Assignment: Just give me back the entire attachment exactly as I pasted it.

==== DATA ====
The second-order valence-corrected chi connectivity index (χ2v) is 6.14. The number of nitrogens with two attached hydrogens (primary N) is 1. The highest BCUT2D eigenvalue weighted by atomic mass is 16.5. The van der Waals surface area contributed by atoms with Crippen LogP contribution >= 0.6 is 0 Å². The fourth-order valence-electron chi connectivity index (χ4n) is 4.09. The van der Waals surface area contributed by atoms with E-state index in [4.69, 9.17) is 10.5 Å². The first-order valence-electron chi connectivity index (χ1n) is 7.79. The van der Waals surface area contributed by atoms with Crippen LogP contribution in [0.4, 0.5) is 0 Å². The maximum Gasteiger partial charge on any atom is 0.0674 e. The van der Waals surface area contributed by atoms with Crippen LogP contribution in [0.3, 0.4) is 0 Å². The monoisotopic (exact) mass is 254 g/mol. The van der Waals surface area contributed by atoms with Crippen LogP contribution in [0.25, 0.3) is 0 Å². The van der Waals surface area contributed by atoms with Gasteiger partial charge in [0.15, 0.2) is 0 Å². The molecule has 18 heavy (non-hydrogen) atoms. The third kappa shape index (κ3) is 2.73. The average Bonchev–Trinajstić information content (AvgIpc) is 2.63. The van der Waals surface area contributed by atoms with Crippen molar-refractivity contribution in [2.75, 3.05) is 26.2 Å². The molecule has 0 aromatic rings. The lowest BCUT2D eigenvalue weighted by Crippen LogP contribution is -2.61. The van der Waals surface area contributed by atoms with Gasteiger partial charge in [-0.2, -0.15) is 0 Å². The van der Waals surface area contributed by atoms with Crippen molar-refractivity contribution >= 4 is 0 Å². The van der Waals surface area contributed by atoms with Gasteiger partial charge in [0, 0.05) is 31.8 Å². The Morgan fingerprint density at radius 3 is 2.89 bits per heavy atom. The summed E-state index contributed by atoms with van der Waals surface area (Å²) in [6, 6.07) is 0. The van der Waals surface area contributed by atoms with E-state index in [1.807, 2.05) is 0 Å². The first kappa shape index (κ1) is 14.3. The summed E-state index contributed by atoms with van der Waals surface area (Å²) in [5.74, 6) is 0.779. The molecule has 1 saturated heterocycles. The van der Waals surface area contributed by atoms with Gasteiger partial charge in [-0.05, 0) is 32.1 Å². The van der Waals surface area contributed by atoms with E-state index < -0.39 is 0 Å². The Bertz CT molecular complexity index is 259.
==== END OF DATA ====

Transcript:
The second-order valence-corrected chi connectivity index (χ2v) is 6.14. The number of nitrogens with two attached hydrogens (primary N) is 1. The highest BCUT2D eigenvalue weighted by atomic mass is 16.5. The van der Waals surface area contributed by atoms with Crippen LogP contribution >= 0.6 is 0 Å². The fourth-order valence-electron chi connectivity index (χ4n) is 4.09. The van der Waals surface area contributed by atoms with E-state index in [4.69, 9.17) is 10.5 Å². The first-order valence-electron chi connectivity index (χ1n) is 7.79. The van der Waals surface area contributed by atoms with Crippen LogP contribution in [0.4, 0.5) is 0 Å². The maximum Gasteiger partial charge on any atom is 0.0674 e. The van der Waals surface area contributed by atoms with Crippen LogP contribution in [0.3, 0.4) is 0 Å². The monoisotopic (exact) mass is 254 g/mol. The van der Waals surface area contributed by atoms with Crippen LogP contribution in [0.25, 0.3) is 0 Å². The van der Waals surface area contributed by atoms with Gasteiger partial charge in [0.15, 0.2) is 0 Å². The molecule has 18 heavy (non-hydrogen) atoms. The third kappa shape index (κ3) is 2.73. The average Bonchev–Trinajstić information content (AvgIpc) is 2.63. The van der Waals surface area contributed by atoms with Crippen molar-refractivity contribution in [2.75, 3.05) is 26.2 Å². The molecule has 0 aromatic rings. The lowest BCUT2D eigenvalue weighted by Crippen LogP contribution is -2.61. The van der Waals surface area contributed by atoms with Gasteiger partial charge in [-0.2, -0.15) is 0 Å². The van der Waals surface area contributed by atoms with Crippen molar-refractivity contribution >= 4 is 0 Å². The van der Waals surface area contributed by atoms with Gasteiger partial charge in [0, 0.05) is 31.8 Å². The Morgan fingerprint density at radius 3 is 2.89 bits per heavy atom. The summed E-state index contributed by atoms with van der Waals surface area (Å²) in [6, 6.07) is 0. The van der Waals surface area contributed by atoms with E-state index in [1.807, 2.05) is 0 Å². The first kappa shape index (κ1) is 14.3. The summed E-state index contributed by atoms with van der Waals surface area (Å²) in [5.74, 6) is 0.779. The molecule has 1 saturated heterocycles. The van der Waals surface area contributed by atoms with Gasteiger partial charge in [-0.05, 0) is 32.1 Å². The van der Waals surface area contributed by atoms with E-state index < -0.39 is 0 Å². The Bertz CT molecular complexity index is 259.